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November 20, 2018


eric h janzen

Thank you for sharing the link to your article, Andrew. I enjoyed it very much. I admit that I have always been more naturally drawn to a spiritual life where spirituality and theology are intertwined or two parts of one whole. It is refreshing to read about far more intelligent and spiritual people who felt the same and lived their life in God this way. I particularly liked this quote from your article: "For Gregory, the nucleus of Christianity is ontological or existential rather than epistemic:65 “The Lord does not say it is blessed to know […] something about God, but to have God present within oneself.”66 Such emphasis on “onto-behavioral” Christianity resembles early Anabaptist emphases." My family comes from a long line of Anabaptists, so perhaps I shouldn't be surprised to find this inner reality where my experience of God and my theology walk hand in hand. Thank you for sharing.


Andrew Klager

I'll also add that, in terms of the historical context, not only does the content of the Nicene Creed reveal the context -- viz., that the person of Christ (and his relation to the Father by extension) was specifically what was under scrutiny and required a dialectical theological refinement and clarification, but it also reveals that the life of Christ and its implications (nonviolence, care for the poor and vulnerable, submission to an alternative kingdom of God of meekness and peacemaking rather than to the kingdoms of this world and empire, etc.) was taken for granted so much that this didn't need to be clarified with a Creed. This is to say, its omission from the Creed reveals its ultimate importance because it was already so central that it didn't need to be clarified.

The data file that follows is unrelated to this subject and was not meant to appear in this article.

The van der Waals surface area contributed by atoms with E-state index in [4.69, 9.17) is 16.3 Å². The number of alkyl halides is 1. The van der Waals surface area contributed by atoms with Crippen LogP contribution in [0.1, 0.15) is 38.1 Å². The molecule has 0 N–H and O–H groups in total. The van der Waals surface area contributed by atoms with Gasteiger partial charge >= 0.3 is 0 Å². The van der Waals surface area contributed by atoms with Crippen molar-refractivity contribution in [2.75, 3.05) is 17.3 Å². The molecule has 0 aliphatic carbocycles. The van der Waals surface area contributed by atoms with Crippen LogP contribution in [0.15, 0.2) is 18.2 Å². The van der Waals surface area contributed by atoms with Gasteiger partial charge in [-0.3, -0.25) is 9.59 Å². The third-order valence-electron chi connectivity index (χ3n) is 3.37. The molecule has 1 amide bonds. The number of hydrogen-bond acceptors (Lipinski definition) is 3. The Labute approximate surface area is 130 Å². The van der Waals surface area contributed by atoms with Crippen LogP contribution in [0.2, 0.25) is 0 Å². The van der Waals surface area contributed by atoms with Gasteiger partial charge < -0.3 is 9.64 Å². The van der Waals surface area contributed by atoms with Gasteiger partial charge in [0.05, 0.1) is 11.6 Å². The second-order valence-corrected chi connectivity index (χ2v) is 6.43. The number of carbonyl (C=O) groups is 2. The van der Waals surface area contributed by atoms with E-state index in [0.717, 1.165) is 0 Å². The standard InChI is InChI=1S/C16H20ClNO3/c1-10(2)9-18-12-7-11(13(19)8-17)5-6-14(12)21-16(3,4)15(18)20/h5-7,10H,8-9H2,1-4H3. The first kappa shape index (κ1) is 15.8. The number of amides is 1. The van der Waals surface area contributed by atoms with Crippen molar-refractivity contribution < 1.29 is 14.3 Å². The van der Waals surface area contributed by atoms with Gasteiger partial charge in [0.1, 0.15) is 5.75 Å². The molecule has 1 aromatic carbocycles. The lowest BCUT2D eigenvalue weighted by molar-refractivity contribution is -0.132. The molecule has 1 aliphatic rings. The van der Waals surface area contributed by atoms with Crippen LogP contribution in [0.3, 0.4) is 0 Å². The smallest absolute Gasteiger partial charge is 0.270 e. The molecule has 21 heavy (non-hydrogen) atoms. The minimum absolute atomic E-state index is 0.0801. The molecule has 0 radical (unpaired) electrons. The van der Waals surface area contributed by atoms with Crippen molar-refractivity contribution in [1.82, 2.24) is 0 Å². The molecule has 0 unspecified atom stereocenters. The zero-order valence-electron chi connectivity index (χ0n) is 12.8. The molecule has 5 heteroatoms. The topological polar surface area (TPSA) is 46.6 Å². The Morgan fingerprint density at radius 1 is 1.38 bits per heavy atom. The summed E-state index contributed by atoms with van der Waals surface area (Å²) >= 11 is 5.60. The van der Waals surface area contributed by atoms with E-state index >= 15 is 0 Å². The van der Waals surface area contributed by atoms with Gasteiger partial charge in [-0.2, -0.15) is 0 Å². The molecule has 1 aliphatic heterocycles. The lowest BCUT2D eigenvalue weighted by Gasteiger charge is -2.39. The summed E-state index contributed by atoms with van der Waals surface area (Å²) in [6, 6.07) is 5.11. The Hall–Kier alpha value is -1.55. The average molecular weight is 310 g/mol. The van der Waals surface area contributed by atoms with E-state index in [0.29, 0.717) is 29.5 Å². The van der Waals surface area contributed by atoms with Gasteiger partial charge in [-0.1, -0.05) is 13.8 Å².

But for more on this question and a more academic response, my article here might help: https://uwaterloo.ca/grebel/publications/conrad-grebel-review/issues/fall-2008/st-gregory-nyssa-anabaptism-and-creeds

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